More than a research project: The vascular trainee’s role in tackling disparities in peripheral arterial disease

peripheral arterial disease
Chloé Powell

One of my earliest clinical experiences with vascular disease was as a high school student shad­owing at a busy urban hospital in Detroit. A Black man with a longstanding history of diabetes developed a foot ulcer that ultimately required an amputation. Though I did not know the exact circumstances that led to his am­putation, I would later learn about the cumulative insults that not only impacted his health, but also other members of the community.

The problem at a glance

Disparities in peripheral arterial disease (PAD) care and vascular surgery outcomes persist despite improvements in technology and interventional therapies. Blacks, His­panics and Native Americans have higher rates of PAD, and undergo amputation at two-to-four times the rate of White patients. They are less likely to undergo revascu­larization prior to amputation, and have higher rates of morbidity and mortality after amputation and revascular­ization. Female patients with symptomatic PAD report greater functional impairment and worse outcomes after revascularization compared with male patients. Those patients belonging to lower socioeconomic backgrounds experience a higher burden of disease, higher risk for PAD-related hospitalizations, and higher odds of am­putation in the setting of severe PAD. Patients living in rural areas face unique challenges due to physical barriers to access to care, or lack of geographic availability of specialty care. Fortunately, through decades of work we have transitioned from viewing these adverse outcomes as intrinsic failures of the patient, to considering the barriers across the PAD care continuum.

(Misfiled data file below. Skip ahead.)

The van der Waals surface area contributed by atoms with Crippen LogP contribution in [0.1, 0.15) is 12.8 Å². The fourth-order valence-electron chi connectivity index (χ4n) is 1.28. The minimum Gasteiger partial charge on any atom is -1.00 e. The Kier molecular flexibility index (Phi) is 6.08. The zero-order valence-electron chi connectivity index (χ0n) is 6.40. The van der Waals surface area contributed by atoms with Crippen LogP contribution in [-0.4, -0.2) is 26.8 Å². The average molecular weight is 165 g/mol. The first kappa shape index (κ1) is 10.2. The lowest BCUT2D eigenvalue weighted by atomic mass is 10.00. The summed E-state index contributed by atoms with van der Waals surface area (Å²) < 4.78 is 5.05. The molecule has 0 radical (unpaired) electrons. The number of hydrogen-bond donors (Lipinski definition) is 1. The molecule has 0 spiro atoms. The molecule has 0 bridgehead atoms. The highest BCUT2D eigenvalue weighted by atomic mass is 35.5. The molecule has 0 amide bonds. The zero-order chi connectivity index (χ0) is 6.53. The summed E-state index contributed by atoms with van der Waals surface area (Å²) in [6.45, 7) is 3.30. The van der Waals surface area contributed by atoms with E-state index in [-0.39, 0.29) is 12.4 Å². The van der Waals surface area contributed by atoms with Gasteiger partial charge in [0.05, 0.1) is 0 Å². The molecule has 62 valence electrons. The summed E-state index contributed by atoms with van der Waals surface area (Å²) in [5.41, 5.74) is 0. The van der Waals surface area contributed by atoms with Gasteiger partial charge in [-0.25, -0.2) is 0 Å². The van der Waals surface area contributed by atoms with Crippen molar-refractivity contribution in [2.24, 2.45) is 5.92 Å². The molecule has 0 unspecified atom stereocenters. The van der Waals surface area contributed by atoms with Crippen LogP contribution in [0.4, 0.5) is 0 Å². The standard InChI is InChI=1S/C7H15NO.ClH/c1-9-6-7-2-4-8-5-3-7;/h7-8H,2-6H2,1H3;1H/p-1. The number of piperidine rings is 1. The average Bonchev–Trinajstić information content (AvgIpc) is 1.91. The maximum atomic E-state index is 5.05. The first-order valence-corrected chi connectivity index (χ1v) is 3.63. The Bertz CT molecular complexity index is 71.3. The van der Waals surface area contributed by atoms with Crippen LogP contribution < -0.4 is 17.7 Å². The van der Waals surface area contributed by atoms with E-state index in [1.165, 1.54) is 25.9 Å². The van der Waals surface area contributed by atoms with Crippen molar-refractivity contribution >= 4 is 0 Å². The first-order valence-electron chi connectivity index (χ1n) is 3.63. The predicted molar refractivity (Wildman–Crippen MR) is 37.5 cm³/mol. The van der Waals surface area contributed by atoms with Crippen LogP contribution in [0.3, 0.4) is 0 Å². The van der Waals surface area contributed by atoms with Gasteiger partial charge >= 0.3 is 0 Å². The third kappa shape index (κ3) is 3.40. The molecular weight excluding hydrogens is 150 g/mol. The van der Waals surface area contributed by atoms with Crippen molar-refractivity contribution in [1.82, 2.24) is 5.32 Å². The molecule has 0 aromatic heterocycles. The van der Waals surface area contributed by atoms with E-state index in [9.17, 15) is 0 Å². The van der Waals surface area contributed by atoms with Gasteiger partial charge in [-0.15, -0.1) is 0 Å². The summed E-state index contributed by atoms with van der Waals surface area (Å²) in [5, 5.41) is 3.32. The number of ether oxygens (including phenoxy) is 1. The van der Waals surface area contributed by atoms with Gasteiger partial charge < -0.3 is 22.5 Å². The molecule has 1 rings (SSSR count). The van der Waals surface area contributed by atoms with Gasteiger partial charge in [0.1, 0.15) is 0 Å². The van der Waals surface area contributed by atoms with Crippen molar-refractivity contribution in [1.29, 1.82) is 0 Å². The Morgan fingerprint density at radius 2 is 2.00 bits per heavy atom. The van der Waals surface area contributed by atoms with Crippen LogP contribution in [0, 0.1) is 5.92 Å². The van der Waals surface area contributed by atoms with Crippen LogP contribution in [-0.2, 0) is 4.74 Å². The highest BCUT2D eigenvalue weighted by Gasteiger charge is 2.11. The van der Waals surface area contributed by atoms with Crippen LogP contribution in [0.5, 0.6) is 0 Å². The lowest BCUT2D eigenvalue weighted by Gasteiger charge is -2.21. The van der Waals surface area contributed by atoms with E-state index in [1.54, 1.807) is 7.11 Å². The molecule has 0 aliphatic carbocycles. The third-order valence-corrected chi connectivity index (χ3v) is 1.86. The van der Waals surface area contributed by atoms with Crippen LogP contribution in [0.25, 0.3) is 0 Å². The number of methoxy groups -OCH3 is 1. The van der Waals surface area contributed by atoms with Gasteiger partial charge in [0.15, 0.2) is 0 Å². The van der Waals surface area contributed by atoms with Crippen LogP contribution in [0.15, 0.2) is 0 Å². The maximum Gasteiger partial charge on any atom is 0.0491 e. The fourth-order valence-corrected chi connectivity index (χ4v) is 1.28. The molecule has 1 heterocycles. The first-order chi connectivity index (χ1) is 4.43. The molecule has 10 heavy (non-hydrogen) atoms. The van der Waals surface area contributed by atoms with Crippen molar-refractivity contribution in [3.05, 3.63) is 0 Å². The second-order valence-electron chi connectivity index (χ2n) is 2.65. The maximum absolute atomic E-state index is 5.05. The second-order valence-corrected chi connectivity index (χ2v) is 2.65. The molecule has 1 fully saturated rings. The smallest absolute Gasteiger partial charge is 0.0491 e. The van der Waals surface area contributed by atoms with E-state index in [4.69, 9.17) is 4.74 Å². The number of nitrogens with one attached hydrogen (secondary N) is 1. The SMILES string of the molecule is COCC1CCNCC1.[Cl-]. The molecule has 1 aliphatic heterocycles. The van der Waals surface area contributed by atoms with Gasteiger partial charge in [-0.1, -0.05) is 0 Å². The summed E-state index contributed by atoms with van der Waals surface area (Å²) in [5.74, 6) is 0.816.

PAD pipeline

I have conceptualized PAD care—albeit simplified—as starting with patient evaluation, PAD detection and medical management initiation. For those whose disease has progressed, interface with an interventionalist may become necessary. This pathway is the PAD pipeline. However, whether a person reaches this pipeline, and ultimately moves through, it is not equal. It is influenced by structural inequities. As an example, through historical policies, geographic segregation may limit the hospitals to which a person has access, where quality may be lower. Provider biases may serve as gatekeepers limiting access to care. Patient risk factors and comorbidity burden may be influenced by disparities in education and their built environment. As Joshua Beckman, MD, has proclaimed, “PAD is the disparity,” thus mitigating the development of PAD would be most ideal. However, for those that siphon through the pipeline, it should at least be optimized.

Altering the tide

Addressing disparities in PAD care and surgical outcomes will not occur overnight, and will require a movement toward focusing on health equity utilizing a multi-pronged approach. There is no one-size-fits-all intervention. The needs of local and regional communities differ, and thus innovative and successful solutions will take that into consideration. There are several ways we can try to alter the tide: